The hypothesis has been presented at SEAC 2015 and will be published by Mediterranean Archaeology and Archaeometry in the proceedings of the conference.
Several years ago in Palermo, I came to know that some boulders in the area of Capo Gallo had not simply tumbled down from the nearby mountain, but had apparently been placed there on purpose, possibly, I was told, to indicate an astronomical alignment.
The promontory of Capo Gallo, a few miles north of Palermo, is an archaeologically significant place, therefore the hypothesis did not seem odd. Like many other Sicilian promontories overlooking the Tyrrhenian Sea, it has been occupied in the Upper Palaeolithic (Leighton 1999, p. 23) and always frequented since then.
Back in Rome, I spoke with Marcello Ranieri, an astrophysicist fond of archaeoastronomy, and we looked for the place with Google Maps.
We easily noticed three larger boulders around the modern lighthouse and immediately Marcello, thanks to his archaeo-astronomical sensitivity, exclaimed: They're in the Pythagorean triple 3, 4, 5!
Pythagorean triples are triples of integer numbers (3, 4, 5), (5, 12, 13)... such that the sum of the squares of the first two is equal to the square of the third. In other words, they obey Pythagoras's theorem and have been known since ancient times. They had an important practical function in an age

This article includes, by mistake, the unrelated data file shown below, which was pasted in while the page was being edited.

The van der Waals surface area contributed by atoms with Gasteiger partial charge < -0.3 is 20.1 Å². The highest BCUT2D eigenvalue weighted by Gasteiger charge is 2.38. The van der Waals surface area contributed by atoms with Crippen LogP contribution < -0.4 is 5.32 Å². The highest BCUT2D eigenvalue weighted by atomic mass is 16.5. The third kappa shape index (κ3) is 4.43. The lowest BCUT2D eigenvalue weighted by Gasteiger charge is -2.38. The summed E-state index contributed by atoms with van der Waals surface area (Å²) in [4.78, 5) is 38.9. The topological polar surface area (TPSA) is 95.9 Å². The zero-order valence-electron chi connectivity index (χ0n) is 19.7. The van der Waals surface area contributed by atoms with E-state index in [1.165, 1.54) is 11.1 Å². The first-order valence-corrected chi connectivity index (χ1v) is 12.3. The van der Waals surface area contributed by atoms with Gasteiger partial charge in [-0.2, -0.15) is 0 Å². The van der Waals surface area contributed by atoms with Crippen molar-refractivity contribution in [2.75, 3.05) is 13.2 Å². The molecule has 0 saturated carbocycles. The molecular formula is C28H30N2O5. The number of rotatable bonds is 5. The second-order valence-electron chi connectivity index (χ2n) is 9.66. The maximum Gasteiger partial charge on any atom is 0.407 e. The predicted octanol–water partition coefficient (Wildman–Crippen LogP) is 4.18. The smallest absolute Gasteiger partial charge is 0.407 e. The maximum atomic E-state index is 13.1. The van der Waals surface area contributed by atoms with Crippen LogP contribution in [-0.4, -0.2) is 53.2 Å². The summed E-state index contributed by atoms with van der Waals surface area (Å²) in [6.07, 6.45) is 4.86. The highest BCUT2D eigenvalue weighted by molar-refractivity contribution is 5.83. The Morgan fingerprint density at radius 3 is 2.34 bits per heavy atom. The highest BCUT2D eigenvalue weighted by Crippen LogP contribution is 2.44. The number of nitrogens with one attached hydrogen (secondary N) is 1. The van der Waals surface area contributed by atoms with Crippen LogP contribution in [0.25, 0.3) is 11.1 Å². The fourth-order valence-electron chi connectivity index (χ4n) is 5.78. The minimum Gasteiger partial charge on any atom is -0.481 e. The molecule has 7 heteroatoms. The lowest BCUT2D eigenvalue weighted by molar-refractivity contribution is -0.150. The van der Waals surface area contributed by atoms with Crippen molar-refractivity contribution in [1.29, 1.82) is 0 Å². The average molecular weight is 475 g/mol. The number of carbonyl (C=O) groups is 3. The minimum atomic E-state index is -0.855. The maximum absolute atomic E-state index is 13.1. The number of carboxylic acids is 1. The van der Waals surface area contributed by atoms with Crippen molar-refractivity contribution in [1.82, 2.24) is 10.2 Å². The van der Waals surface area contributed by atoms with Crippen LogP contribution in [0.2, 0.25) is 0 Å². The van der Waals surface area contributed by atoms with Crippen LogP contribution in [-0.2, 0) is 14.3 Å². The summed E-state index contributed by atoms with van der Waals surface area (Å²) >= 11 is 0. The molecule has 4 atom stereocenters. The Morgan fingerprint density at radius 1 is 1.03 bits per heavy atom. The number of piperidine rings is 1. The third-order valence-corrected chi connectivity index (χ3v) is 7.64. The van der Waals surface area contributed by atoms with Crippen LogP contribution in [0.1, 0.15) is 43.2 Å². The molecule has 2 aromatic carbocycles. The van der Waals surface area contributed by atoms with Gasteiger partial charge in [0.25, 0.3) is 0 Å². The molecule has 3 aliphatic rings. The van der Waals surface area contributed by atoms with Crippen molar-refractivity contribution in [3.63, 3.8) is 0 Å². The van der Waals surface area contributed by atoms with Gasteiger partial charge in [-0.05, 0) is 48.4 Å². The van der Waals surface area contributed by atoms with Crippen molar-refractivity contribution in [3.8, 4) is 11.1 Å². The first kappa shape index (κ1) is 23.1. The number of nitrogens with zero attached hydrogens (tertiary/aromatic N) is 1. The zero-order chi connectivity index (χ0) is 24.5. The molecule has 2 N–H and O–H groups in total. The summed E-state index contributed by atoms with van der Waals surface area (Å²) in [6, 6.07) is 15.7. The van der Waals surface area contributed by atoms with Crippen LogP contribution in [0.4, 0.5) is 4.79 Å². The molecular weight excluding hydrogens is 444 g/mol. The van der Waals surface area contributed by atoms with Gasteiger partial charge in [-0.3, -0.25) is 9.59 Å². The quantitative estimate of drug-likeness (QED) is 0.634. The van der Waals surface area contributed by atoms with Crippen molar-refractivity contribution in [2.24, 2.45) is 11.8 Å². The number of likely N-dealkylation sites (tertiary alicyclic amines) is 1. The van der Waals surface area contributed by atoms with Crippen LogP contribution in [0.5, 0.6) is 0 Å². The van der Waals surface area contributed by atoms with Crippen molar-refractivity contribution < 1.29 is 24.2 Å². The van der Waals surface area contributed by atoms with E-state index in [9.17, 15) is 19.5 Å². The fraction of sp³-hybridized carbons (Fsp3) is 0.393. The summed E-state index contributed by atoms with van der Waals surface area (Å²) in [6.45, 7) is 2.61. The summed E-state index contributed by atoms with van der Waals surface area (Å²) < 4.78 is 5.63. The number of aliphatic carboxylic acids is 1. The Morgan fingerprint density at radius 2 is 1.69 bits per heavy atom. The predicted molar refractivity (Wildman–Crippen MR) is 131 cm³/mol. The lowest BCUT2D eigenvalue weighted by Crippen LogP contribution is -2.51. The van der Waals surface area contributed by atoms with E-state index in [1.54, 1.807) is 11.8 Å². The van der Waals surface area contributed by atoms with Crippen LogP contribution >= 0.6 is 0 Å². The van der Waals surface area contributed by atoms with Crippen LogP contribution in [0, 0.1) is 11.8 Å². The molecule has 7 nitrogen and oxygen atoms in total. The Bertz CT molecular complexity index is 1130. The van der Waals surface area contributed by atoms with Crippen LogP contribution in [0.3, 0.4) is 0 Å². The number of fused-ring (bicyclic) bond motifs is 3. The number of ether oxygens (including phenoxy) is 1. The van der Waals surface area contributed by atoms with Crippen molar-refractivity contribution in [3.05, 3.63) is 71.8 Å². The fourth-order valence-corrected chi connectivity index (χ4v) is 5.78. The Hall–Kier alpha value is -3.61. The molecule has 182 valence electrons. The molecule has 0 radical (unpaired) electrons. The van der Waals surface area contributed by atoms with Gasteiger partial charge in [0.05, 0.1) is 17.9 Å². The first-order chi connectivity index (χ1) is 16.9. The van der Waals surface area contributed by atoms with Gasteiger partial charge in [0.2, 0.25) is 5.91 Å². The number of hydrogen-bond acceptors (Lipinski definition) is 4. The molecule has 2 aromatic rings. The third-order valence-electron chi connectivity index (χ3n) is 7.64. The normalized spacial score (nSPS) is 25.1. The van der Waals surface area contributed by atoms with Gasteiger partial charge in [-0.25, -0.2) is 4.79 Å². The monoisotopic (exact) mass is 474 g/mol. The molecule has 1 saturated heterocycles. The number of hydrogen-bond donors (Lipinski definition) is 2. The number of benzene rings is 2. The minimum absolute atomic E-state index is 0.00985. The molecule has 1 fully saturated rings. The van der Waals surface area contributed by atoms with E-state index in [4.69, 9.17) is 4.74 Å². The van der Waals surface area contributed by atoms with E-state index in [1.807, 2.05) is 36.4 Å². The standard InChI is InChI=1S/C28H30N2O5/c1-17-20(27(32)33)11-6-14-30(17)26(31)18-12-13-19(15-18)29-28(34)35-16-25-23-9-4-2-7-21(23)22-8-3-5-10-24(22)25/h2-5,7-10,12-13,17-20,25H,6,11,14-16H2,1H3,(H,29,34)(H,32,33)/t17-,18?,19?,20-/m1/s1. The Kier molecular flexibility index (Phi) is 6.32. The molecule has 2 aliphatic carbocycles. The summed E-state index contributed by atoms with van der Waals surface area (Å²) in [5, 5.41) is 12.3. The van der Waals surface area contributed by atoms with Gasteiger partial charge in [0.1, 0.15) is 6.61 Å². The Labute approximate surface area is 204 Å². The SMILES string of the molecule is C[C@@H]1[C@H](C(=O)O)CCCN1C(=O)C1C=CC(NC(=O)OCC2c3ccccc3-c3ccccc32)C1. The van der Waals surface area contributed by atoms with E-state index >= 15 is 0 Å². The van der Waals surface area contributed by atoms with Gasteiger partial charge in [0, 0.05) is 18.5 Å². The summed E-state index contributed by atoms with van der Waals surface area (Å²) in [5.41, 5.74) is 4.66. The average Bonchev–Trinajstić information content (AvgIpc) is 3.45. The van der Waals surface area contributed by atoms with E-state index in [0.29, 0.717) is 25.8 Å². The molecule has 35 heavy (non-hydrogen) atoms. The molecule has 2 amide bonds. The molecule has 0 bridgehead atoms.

when precision instruments were in short supply:
they allowed two walls of a building to be put up at right angles to each other.
This peculiarity renders the triples a marker for human intervention: in fact, although a stone structure with right angles is not necessarily the result of human work, it is rather unlikely that the lengths of its sides form a Pythagorean triple by chance.
Excited by the discovery, Marcello went to Capo Gallo to inspect. He explored the site and even went on a boat tour to observe the place from the sea. However, when he returned, his face betrayed some disappointment. He confirmed that at least one of the three boulders showed clear signs of being in its place purportedly
(a condition sufficient to relatively align the other two), but he had verified that the boulders were not on the same horizontal plane. It seemed clear that they were not the corners of any archaic construction.
The hypothesis of a rectangular building collapsed.
We were disillusioned, but nonetheless we remained convinced that their position had a meaning: it did not seem reasonable that someone had moved even one of such heavy rocks without a purpose.
If it was not the distance that counted, it must have been the alignment. However an astronomical pointing was rather unlikely, since only two of the six possible directions pointed to the sky, while one pointed to the nearby mountain and the remaining three towards the sea.